• Announcements

    • khawk

      Download the Game Design and Indie Game Marketing Freebook   07/19/17

      GameDev.net and CRC Press have teamed up to bring a free ebook of content curated from top titles published by CRC Press. The freebook, Practices of Game Design & Indie Game Marketing, includes chapters from The Art of Game Design: A Book of Lenses, A Practical Guide to Indie Game Marketing, and An Architectural Approach to Level Design. The GameDev.net FreeBook is relevant to game designers, developers, and those interested in learning more about the challenges in game development. We know game development can be a tough discipline and business, so we picked several chapters from CRC Press titles that we thought would be of interest to you, the GameDev.net audience, in your journey to design, develop, and market your next game. The free ebook is available through CRC Press by clicking here. The Curated Books The Art of Game Design: A Book of Lenses, Second Edition, by Jesse Schell Presents 100+ sets of questions, or different lenses, for viewing a game’s design, encompassing diverse fields such as psychology, architecture, music, film, software engineering, theme park design, mathematics, anthropology, and more. Written by one of the world's top game designers, this book describes the deepest and most fundamental principles of game design, demonstrating how tactics used in board, card, and athletic games also work in video games. It provides practical instruction on creating world-class games that will be played again and again. View it here. A Practical Guide to Indie Game Marketing, by Joel Dreskin Marketing is an essential but too frequently overlooked or minimized component of the release plan for indie games. A Practical Guide to Indie Game Marketing provides you with the tools needed to build visibility and sell your indie games. With special focus on those developers with small budgets and limited staff and resources, this book is packed with tangible recommendations and techniques that you can put to use immediately. As a seasoned professional of the indie game arena, author Joel Dreskin gives you insight into practical, real-world experiences of marketing numerous successful games and also provides stories of the failures. View it here. An Architectural Approach to Level Design This is one of the first books to integrate architectural and spatial design theory with the field of level design. The book presents architectural techniques and theories for level designers to use in their own work. It connects architecture and level design in different ways that address the practical elements of how designers construct space and the experiential elements of how and why humans interact with this space. Throughout the text, readers learn skills for spatial layout, evoking emotion through gamespaces, and creating better levels through architectural theory. View it here. Learn more and download the ebook by clicking here. Did you know? GameDev.net and CRC Press also recently teamed up to bring GDNet+ Members up to a 20% discount on all CRC Press books. Learn more about this and other benefits here.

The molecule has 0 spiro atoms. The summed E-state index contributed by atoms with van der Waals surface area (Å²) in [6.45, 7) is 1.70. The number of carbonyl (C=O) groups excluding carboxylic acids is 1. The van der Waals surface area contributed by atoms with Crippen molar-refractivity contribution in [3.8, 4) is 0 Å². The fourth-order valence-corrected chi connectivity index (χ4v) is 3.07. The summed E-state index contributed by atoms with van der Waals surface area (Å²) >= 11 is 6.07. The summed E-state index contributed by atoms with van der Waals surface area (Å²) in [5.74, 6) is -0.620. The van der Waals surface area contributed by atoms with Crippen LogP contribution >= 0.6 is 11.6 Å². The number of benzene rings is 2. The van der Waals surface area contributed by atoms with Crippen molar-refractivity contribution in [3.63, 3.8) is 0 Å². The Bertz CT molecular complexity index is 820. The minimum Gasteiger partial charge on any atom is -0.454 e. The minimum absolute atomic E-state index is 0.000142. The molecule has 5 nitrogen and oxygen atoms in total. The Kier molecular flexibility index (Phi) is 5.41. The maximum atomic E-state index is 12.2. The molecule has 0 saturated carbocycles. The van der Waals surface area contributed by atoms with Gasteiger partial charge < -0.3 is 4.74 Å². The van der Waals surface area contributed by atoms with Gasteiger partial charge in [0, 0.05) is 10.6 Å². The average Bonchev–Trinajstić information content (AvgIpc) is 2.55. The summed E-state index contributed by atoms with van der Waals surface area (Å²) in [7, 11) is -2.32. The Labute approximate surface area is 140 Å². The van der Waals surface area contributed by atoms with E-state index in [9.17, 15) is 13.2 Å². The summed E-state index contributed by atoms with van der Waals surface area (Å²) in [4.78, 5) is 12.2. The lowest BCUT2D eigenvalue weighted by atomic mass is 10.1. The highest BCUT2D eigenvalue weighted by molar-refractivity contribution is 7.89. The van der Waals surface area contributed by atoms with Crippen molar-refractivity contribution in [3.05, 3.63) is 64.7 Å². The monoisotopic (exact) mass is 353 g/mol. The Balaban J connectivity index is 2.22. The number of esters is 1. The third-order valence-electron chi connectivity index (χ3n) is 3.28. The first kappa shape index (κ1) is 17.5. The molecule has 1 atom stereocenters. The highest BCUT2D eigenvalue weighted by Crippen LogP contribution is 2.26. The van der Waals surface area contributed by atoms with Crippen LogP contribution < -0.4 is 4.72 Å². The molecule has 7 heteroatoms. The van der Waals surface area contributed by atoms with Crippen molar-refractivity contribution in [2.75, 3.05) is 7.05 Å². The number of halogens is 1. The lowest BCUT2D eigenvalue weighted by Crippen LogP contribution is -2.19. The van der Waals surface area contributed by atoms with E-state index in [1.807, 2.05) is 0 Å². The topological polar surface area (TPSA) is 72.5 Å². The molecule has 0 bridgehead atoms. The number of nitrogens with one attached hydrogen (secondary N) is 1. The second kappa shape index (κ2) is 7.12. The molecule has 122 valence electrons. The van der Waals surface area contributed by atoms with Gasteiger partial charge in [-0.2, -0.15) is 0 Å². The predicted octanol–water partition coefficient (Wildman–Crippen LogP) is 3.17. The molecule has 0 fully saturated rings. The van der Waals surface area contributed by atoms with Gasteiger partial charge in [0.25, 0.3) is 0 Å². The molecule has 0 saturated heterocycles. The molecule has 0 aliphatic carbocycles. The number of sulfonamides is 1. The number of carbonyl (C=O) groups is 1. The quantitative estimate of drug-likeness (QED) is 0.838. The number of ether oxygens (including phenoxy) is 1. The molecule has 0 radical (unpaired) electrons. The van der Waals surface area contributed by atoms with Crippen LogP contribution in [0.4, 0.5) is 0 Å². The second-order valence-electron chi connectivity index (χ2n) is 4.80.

• entries
    41
  • comments
    31
  • views
    37934

Memory Blocks release - zoloEngine Cloud

Sign in to follow this  
Followers 0
freeworld

1036 views

Later in the week, next week, same thing. Right?.... right? Real simple real quick, get the highest score possible and brag to your self about it, cause that's what life is all about. Right?

Playing the game - You're given a set amount of turns, each time you reveal a colored square it takes a turn away. Everytime you reveal two matching colors you get points and your turns back. Each pair starts a combo timer (4 sec), everytime you reveal another pair in that time, the clock gets reset and a chain counter goes up. Wghen the time runs out you get bonus points and turns based on the combo chain.